The mountains of Corsica are geologically part of the mainland Alpine system.  Their granite backbone was laid down some 250 million years ago.  These rocks were raised in the Alpine period of orogeny some 50 million years ago.  On the eastern side of the island a mass of sedimentary rocks was pushed up against the granite, becoming a folded metamorphosed bed of hard resistant schists.  As on the mainland, glaciers carved the ranges into sharp crests and ridges, and deep valleys.  Extensive rainfall changed the glacial valleys into V-shaped form.

There is now no permanent snow, or glaciers – although snow can lie on the highest summits into May despite their southern latitude.  

Above the areas of cultivation and deciduous and pine forest, the mid level of the mountains is covered in maquis – harsh resilient bushes like broom, gorse and myrtle.   The highest areas have an Alpine climate and vegetation.

The highest mountain on the island is Monte Cinto.  This has an altitude of 2706m/8878ft and equal prominence.   

Image:  Monte Cinto Range, courtesy of

Hiking in the mountains of France

In France there is a general freedom to roam on all open paths and tracks, and across the high slopes of the mountains.  In practice there is little need to go ‘off path’ because a complex network of good paths serves valleys and mountains.  The main routes are called Grandes Randonées and given numbers (e.g. GR5).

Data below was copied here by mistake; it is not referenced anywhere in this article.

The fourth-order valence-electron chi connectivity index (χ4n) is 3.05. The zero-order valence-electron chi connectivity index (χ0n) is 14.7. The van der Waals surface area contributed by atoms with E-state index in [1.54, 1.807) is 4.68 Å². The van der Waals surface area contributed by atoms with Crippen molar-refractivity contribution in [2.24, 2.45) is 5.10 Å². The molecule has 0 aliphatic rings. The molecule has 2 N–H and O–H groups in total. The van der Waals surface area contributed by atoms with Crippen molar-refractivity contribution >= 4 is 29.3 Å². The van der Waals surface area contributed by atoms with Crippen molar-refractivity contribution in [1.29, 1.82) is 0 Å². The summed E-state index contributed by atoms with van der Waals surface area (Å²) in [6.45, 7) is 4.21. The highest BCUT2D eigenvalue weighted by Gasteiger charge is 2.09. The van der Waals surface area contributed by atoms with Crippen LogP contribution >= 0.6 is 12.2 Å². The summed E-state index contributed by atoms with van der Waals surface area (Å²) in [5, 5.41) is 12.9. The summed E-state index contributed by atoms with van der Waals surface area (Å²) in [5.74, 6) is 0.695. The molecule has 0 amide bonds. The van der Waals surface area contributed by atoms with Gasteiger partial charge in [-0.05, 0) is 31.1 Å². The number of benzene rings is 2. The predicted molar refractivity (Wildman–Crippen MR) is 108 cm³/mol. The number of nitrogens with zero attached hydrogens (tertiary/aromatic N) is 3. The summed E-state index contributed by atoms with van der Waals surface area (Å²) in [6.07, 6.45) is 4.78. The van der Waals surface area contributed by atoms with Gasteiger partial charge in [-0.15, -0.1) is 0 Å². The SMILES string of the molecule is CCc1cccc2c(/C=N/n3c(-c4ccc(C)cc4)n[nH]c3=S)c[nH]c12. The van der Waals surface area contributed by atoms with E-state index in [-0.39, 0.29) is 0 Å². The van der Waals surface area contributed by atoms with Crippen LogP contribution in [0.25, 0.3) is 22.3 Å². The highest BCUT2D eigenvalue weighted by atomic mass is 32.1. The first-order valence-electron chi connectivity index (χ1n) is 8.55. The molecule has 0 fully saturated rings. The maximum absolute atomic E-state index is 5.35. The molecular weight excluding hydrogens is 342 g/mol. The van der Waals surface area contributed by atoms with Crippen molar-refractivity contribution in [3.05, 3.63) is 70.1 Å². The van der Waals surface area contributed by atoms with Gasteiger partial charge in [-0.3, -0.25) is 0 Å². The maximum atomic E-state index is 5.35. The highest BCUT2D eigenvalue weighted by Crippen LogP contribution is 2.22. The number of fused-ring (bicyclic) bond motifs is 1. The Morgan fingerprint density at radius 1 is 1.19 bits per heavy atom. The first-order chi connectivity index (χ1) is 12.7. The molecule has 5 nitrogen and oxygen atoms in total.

Most of the mountainous areas of France are provided with mountain refuges.  Some of these are owned by French mountaineering clubs (e.g. Club Alpin Français), while others are in private hands.  Some are open throughout the year, while others only in the warmer months.  Many have a resident warden.  Many will be able to provide food and drink to their guests.  Telephone numbers of the refuges will be available at local tourist offices.  Many refuges in popular areas are booked out many weeks in advance.


France is a country excellently mapped.  The best maps are produced by the Institut de Géographique National (IGN) (website at  There are maps for the whole country at both 1:100,000 and 1:25,000 scales.  For the greater ranges (Alps, Pyrenees and Corsica) the 1:25,000 scale maps have been employed to produce these lists, while 1:100,000 scale has been mainly used for the lower ranges (Vosges, Jura and Massif Central).